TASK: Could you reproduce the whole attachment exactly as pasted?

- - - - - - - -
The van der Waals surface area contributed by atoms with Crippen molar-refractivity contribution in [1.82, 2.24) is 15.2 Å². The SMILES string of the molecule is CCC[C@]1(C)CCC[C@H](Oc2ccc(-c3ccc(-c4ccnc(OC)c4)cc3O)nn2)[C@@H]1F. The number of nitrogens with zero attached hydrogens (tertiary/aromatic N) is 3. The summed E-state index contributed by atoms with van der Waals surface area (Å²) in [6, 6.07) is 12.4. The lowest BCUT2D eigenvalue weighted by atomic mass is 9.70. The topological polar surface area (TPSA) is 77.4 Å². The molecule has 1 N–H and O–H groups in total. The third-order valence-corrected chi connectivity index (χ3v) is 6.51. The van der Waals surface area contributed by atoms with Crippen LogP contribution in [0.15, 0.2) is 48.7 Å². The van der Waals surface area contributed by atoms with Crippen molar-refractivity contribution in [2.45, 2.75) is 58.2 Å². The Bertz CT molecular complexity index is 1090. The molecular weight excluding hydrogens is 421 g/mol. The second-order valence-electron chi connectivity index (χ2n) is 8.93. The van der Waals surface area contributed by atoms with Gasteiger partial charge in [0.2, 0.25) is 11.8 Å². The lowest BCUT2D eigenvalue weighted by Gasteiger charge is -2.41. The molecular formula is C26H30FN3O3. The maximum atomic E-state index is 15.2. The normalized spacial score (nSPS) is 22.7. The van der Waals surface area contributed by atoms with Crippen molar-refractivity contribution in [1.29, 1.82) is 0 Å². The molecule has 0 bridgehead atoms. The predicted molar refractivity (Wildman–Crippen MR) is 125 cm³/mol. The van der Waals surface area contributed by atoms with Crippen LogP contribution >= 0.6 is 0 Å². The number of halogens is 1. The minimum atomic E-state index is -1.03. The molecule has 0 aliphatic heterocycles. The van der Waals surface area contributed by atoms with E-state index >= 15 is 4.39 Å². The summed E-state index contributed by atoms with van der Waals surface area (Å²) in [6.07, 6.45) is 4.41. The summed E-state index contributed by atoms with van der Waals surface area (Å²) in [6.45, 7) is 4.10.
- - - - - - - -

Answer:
The van der Waals surface area contributed by atoms with Crippen molar-refractivity contribution in [1.82, 2.24) is 15.2 Å². The SMILES string of the molecule is CCC[C@]1(C)CCC[C@H](Oc2ccc(-c3ccc(-c4ccnc(OC)c4)cc3O)nn2)[C@@H]1F. The number of nitrogens with zero attached hydrogens (tertiary/aromatic N) is 3. The summed E-state index contributed by atoms with van der Waals surface area (Å²) in [6, 6.07) is 12.4. The lowest BCUT2D eigenvalue weighted by atomic mass is 9.70. The topological polar surface area (TPSA) is 77.4 Å². The molecule has 1 N–H and O–H groups in total. The third-order valence-corrected chi connectivity index (χ3v) is 6.51. The van der Waals surface area contributed by atoms with Crippen LogP contribution in [0.15, 0.2) is 48.7 Å². The van der Waals surface area contributed by atoms with Crippen molar-refractivity contribution in [2.45, 2.75) is 58.2 Å². The Bertz CT molecular complexity index is 1090. The molecular weight excluding hydrogens is 421 g/mol. The second-order valence-electron chi connectivity index (χ2n) is 8.93. The van der Waals surface area contributed by atoms with Gasteiger partial charge in [0.2, 0.25) is 11.8 Å². The lowest BCUT2D eigenvalue weighted by Gasteiger charge is -2.41. The molecular formula is C26H30FN3O3. The maximum atomic E-state index is 15.2. The normalized spacial score (nSPS) is 22.7. The van der Waals surface area contributed by atoms with Crippen molar-refractivity contribution in [1.29, 1.82) is 0 Å². The molecule has 0 bridgehead atoms. The predicted molar refractivity (Wildman–Crippen MR) is 125 cm³/mol. The van der Waals surface area contributed by atoms with Crippen LogP contribution >= 0.6 is 0 Å². The number of halogens is 1. The minimum atomic E-state index is -1.03. The molecule has 0 aliphatic heterocycles. The van der Waals surface area contributed by atoms with E-state index >= 15 is 4.39 Å². The summed E-state index contributed by atoms with van der Waals surface area (Å²) in [6.07, 6.45) is 4.41. The summed E-state index contributed by atoms with van der Waals surface area (Å²) in [6.45, 7) is 4.10.